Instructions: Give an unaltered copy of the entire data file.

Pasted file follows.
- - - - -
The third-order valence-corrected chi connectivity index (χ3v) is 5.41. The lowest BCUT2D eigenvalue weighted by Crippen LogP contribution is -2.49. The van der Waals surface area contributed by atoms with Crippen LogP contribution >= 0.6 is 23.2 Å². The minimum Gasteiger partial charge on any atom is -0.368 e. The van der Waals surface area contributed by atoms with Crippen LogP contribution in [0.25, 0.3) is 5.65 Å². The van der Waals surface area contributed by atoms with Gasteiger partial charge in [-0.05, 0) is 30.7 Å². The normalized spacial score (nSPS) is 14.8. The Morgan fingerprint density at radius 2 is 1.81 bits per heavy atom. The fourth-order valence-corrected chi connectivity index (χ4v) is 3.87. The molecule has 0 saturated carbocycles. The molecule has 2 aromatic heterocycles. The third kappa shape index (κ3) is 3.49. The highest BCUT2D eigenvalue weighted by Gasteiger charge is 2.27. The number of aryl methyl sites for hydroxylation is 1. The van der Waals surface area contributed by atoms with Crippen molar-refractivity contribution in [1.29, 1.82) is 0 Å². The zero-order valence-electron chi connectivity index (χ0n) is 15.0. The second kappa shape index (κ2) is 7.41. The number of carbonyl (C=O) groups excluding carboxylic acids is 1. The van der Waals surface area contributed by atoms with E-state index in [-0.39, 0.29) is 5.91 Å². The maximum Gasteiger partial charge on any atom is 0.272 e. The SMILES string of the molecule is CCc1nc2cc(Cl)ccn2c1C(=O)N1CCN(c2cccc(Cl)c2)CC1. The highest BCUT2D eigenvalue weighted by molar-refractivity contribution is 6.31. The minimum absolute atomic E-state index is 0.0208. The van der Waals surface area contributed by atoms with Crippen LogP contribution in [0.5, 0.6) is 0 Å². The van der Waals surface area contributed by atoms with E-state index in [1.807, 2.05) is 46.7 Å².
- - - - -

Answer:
The third-order valence-corrected chi connectivity index (χ3v) is 5.41. The lowest BCUT2D eigenvalue weighted by Crippen LogP contribution is -2.49. The van der Waals surface area contributed by atoms with Crippen LogP contribution >= 0.6 is 23.2 Å². The minimum Gasteiger partial charge on any atom is -0.368 e. The van der Waals surface area contributed by atoms with Crippen LogP contribution in [0.25, 0.3) is 5.65 Å². The van der Waals surface area contributed by atoms with Gasteiger partial charge in [-0.05, 0) is 30.7 Å². The normalized spacial score (nSPS) is 14.8. The Morgan fingerprint density at radius 2 is 1.81 bits per heavy atom. The fourth-order valence-corrected chi connectivity index (χ4v) is 3.87. The molecule has 0 saturated carbocycles. The molecule has 2 aromatic heterocycles. The third kappa shape index (κ3) is 3.49. The highest BCUT2D eigenvalue weighted by Gasteiger charge is 2.27. The number of aryl methyl sites for hydroxylation is 1. The van der Waals surface area contributed by atoms with Crippen molar-refractivity contribution in [1.29, 1.82) is 0 Å². The zero-order valence-electron chi connectivity index (χ0n) is 15.0. The second kappa shape index (κ2) is 7.41. The number of carbonyl (C=O) groups excluding carboxylic acids is 1. The van der Waals surface area contributed by atoms with E-state index in [-0.39, 0.29) is 5.91 Å². The maximum Gasteiger partial charge on any atom is 0.272 e. The SMILES string of the molecule is CCc1nc2cc(Cl)ccn2c1C(=O)N1CCN(c2cccc(Cl)c2)CC1. The highest BCUT2D eigenvalue weighted by molar-refractivity contribution is 6.31. The minimum absolute atomic E-state index is 0.0208. The van der Waals surface area contributed by atoms with Crippen LogP contribution in [0.5, 0.6) is 0 Å². The van der Waals surface area contributed by atoms with E-state index in [1.807, 2.05) is 46.7 Å².